High-fat diets have long been associated with an increased risk for medical problems, including heart disease and stroke. Researchers have now raised a possibility that diets high in fat might also increase the risk for depression and other psychiatric disorders. A study at Louisiana State University has revealed that high-fat diet alters behavior and produces signs of brain inflammation, in part, by changing the mix of bacteria in the gut, also known as the gut microbiome. These findings suggest that the gut microbiome has the eventual potential to serve as a therapeutic target for neuropsychiatric disorders.
The human microbiome consists of trillions of microorganisms, many of which reside in the gastrointestinal tract. These microbiotas are essential for normal physiological functioning of the body. However, research has suggested that alterations in the microbiome may underlie the host's susceptibility to diseases, including neuropsychiatric impairment.
AdvertisementDuring the study, non-obese adult mice were conventionally housed and maintained on a normal diet, but received a transplant of gut microbiota from donor mice that had been fed either a high-fat diet or control diet. The recipient mice were then evaluated for changes in their behavior and cognition. The mice who received the microbiota shaped by a high-fat diet showed multiple disruptions in behavior, including increased anxiety, impaired memory, and repetitive behaviors. They also showed many detrimental effects in the body, including increased intestinal permeability and markers of inflammation. Researchers suggest that signs of inflammation in their brain were also evident and may have contributed to the behavioral changes.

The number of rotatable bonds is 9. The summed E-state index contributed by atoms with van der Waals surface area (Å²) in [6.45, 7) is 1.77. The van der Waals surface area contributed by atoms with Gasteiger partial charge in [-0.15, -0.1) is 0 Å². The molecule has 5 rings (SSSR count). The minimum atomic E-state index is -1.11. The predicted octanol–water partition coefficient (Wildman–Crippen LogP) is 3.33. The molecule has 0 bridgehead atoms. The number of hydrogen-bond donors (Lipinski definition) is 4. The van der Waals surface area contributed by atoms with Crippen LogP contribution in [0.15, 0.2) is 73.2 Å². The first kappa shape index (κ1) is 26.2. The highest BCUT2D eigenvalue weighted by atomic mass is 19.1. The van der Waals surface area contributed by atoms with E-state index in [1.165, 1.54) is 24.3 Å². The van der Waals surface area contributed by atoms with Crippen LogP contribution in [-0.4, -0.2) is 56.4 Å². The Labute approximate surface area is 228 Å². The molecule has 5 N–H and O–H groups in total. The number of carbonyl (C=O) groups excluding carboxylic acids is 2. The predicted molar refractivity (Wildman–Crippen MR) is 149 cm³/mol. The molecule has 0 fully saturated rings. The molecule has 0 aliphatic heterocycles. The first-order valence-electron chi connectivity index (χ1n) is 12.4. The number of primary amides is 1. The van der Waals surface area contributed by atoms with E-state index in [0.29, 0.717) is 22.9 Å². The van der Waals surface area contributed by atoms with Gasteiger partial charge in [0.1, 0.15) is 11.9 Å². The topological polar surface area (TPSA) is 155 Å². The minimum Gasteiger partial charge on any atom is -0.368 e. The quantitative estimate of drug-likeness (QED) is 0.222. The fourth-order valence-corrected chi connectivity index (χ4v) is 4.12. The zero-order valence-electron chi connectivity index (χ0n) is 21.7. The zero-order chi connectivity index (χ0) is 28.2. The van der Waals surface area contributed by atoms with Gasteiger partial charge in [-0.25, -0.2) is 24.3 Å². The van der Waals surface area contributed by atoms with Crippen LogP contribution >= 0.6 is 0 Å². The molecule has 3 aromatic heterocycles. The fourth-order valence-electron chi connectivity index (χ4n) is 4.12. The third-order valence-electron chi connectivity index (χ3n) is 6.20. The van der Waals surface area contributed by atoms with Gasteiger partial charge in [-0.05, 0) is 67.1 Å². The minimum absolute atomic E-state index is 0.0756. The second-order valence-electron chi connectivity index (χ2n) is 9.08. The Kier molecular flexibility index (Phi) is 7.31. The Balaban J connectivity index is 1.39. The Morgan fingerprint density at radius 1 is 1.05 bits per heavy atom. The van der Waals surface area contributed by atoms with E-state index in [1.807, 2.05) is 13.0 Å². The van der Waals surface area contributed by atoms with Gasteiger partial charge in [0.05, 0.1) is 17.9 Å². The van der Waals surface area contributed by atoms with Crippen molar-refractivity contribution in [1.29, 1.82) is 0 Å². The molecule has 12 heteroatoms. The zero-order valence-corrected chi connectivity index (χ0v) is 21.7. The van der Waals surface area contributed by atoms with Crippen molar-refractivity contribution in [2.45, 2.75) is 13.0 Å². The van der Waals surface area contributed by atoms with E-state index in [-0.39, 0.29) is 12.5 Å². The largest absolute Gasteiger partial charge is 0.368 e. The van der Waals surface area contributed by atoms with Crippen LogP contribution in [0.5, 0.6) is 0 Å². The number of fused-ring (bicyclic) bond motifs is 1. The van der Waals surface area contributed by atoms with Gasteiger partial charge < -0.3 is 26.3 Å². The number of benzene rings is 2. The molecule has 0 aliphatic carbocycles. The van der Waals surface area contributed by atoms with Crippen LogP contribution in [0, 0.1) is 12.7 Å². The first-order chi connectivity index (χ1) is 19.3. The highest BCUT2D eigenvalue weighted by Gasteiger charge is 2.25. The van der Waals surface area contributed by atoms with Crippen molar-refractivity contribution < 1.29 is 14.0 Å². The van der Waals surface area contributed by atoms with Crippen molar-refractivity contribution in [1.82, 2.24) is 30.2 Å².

The study has been published in the Biological Psychiatry. John Krystal, Editor of Biological Psychiatry, said, "This paper suggests that high-fat diets impair brain health, in part, by disrupting the symbiotic relationship between humans and the microorganisms that occupy the gastrointestinal tracks." These findings provide evidence that diet-induced changes to the gut microbiome are sufficient to alter brain function even in the absence of obesity.